Making the case for including pricing on your website

To list your pricing on your website, or not to list? That is the question.

In many service industries, there is a constant debate over this. It’s not just about whether or not to put pricing on your website, but also whether or not you should even discuss budget or investment/pricing in the beginning stages at all.

As my headline implies, I’m in the “bring it up early” camp. Specifically, I’ll talk about the website here, but I believe in this across the board.

“BUT WAIT,” you might say, “if I put my pricing on my website, they’ll move on before I get a chance to really sell them on the value of my product/service!”

To that, I say: don’t waste each other’s time.

And also: the people who move on are those who probably aren’t a great fit, anyway.

We live in a world of almost instant information. People are expecting more and more transparency from businesses. It’s extremely easy to call around for pricing, or google average pricing for x, or check multiple websites to get a general idea – and not in that order. Usually the opposite order.

If your website doesn’t answer or at least satisfactorily address the pricing question to a client who is still researching things, you are more likely to lose. Especially if another business is willing to address it.

If somebody truly cannot afford to work with me, even if they really really want to, it benefits both of us to get that out of the way upfront. Otherwise, we both wasted our time. Yes, I got a chance to show my expertise, and hopefully they will contact me down the road, but what if I had spent that hard-sales time talking with somebody who already knew the general starting point?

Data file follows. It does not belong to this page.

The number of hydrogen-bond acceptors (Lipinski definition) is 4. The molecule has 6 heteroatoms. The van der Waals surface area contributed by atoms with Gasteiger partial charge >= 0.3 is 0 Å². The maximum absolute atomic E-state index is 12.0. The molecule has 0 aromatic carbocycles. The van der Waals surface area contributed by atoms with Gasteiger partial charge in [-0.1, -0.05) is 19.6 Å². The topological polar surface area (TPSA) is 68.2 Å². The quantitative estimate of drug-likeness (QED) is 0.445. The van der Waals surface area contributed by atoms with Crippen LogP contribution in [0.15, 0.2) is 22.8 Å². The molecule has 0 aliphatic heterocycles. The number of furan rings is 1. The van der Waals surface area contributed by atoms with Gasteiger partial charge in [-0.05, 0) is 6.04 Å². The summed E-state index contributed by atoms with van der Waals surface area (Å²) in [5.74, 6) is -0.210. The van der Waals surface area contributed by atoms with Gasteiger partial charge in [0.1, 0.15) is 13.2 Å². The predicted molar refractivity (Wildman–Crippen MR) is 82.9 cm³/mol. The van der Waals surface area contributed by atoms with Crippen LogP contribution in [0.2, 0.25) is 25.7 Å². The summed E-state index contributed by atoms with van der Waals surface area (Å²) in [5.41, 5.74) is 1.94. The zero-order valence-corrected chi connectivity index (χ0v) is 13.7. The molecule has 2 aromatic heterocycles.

I’m not implying that we should compete on price alone. Absolutely not. But any expert in their field should be able to give a ballpark estimate at the very least. It benefits everybody to know the starting point, and it helps you use your sales time and effort more effectively.

There are better ways to build repertoire than constantly trying to hard-sell to people who aren’t financially (or otherwise) ready for what you’re offering.

If pricing varies by situation, you can say that.

There are so many ways to address pricing that don’t have to involve a full-scale price list, if that’s not appropriate for what you do.

For example, on our website services page, we say, “Our websites generally range in total price from $2500 – $8500 (paid in installments), depending on the complexity of the project. However, a conversation with a follow-up proposal is free.” (followed by a call to action for our contact page)

It’s just an average starting point. People get that. If a service call costs $85 most of time, put that on your site. If your hourly rate is $150, or your mobile car wash rates start at $50, put it on your website.

The other argument is that competitors will see your rates, and lower theirs accordingly.

And to that, I say: let them. If you’re in a race to the bottom, and your clients are only price-shopping anyway, that’s a different thing than what I’m addressing here. I’m assuming you have a quality product or service, and you want to charge what it’s worth.

The point here isn’t to compete on price – it’s to speak to the people you want as your clients. You can still compete on value, service, and other factors while addressing pricing on your website. In some industries (especially those that are more tight-lipped on pricing), it might help you stand out even more.

Try this on your website and marketing channels, and see what a difference it can make!

(originally published on, edited slightly)

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Ashley Ann

Ashley lives in Rankin County, Mississippi with her husband, Jay, and a happily chaotic bunch of children, grandchildren, dogs, chickens, and various other small animals. Not to mention a rather impressive houseplant collection. Find her on LinkedIn!